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The impact of differences in large-scale circulation output from climate models on the regional modeling of ozone and PM

by A. M. M. Manders, E. van Meijgaard, A. C. Mues, R. Kranenburg, L. H. van Ulft, M. Schaap
Atmospheric Chemistry and Physics Discussions ()

Abstract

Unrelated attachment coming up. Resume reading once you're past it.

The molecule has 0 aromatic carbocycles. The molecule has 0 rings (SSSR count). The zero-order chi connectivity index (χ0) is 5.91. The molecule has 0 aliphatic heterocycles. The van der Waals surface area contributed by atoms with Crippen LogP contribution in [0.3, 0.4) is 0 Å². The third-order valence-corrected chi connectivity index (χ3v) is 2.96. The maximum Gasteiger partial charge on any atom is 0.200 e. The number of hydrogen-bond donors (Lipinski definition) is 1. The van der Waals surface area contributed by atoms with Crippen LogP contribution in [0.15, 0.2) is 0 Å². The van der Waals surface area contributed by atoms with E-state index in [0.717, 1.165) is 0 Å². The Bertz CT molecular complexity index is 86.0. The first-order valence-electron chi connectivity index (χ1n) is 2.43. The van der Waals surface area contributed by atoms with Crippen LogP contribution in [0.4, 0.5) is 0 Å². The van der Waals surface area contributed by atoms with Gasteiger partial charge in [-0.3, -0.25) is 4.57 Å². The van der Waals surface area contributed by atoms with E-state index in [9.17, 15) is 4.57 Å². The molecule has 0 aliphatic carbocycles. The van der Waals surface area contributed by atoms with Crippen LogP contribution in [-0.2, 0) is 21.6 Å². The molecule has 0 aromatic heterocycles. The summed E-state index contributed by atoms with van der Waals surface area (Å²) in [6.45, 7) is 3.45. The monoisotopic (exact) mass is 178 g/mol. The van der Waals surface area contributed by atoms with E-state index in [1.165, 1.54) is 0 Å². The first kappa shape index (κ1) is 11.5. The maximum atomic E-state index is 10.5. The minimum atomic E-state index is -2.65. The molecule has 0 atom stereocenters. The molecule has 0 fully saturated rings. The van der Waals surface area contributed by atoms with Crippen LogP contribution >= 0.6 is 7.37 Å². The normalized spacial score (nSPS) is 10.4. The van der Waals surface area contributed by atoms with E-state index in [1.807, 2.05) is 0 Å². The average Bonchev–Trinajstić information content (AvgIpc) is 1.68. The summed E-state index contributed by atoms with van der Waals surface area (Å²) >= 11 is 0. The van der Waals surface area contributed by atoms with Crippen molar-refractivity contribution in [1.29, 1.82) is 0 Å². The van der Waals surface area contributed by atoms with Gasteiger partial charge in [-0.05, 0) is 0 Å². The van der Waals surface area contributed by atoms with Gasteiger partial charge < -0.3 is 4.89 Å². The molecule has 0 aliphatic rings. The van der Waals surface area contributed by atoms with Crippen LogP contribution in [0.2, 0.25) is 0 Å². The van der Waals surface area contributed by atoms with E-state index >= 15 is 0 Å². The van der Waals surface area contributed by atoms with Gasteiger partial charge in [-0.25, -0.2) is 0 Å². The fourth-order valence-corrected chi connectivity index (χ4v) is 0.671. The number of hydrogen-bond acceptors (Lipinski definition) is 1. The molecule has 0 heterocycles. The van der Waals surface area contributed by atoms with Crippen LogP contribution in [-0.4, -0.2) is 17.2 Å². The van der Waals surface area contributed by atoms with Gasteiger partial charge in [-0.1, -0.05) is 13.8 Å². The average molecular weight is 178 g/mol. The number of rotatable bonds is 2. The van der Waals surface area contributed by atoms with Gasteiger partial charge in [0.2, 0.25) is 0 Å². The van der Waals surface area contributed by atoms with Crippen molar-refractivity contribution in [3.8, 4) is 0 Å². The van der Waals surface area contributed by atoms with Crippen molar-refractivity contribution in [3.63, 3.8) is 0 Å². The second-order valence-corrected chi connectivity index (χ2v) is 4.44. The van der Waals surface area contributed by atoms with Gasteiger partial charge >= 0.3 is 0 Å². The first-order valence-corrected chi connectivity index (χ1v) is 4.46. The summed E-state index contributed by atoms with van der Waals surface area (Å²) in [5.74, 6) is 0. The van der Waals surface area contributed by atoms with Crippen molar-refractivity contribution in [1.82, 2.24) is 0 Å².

limate change may have an impact on air quality (ozone, particulate matter) due to the strong dependency of air quality on meteorology. The effect is often studied using a global climate model (GCM) to produce meteorological fields that are subsequently used by chemical transport models. However, climate models themselves are subject to large uncertainties and fail to reproduce the present-day climate adequately. The present study illustrates the impact of these uncertainties on air quality. To this end, output from the SRES-A1B constraint transient runs with two GCMs, i.e. ECHAM5 and MIROC-hires, has been dynamically downscaled with the regional climate model RACMO2 and used to force a constant emission run with the chemistry transport model LOTOS-EUROS in a one-way coupled run covering the period 1970–2060. Results from the two climate simulations have been compared with a RACMO2-LOTOS-EUROS (RLE) simulation forced by the ERA-Interim reanalysis for the period 1989–2009. Both RLE_ECHAM and RLE_MIROC showed considerable deviations from RLE_ERA for daily maximum temperature, precipitation and wind speed. Moreover, sign and magnitude of these deviations depended on the region. The differences in average present-day concentrations between the simulations were equal to (RLE_MIROC) or even larger than (RLE_ECHAM) the differences in concentrations between present-day and future climate (2041–2060). The climate simulations agreed on a future increase in average summer ozone daily maximum concentrations of 5–10 μg m−3 in parts of Southern Europe and a smaller increase in Western and Central Europe. Annual average PM10 concentrations increased 0.5–1.0 μg m−3 in North-West Europe and the Po Valley, but these numbers are rather uncertain: overall, changes for PM10 were small, both positive and negative changes were found, and for many locations the two climate runs did not agree on the sign of the change. This illustrates that results from individual climate runs can at best indicate tendencies and should therefore be interpreted with great care.

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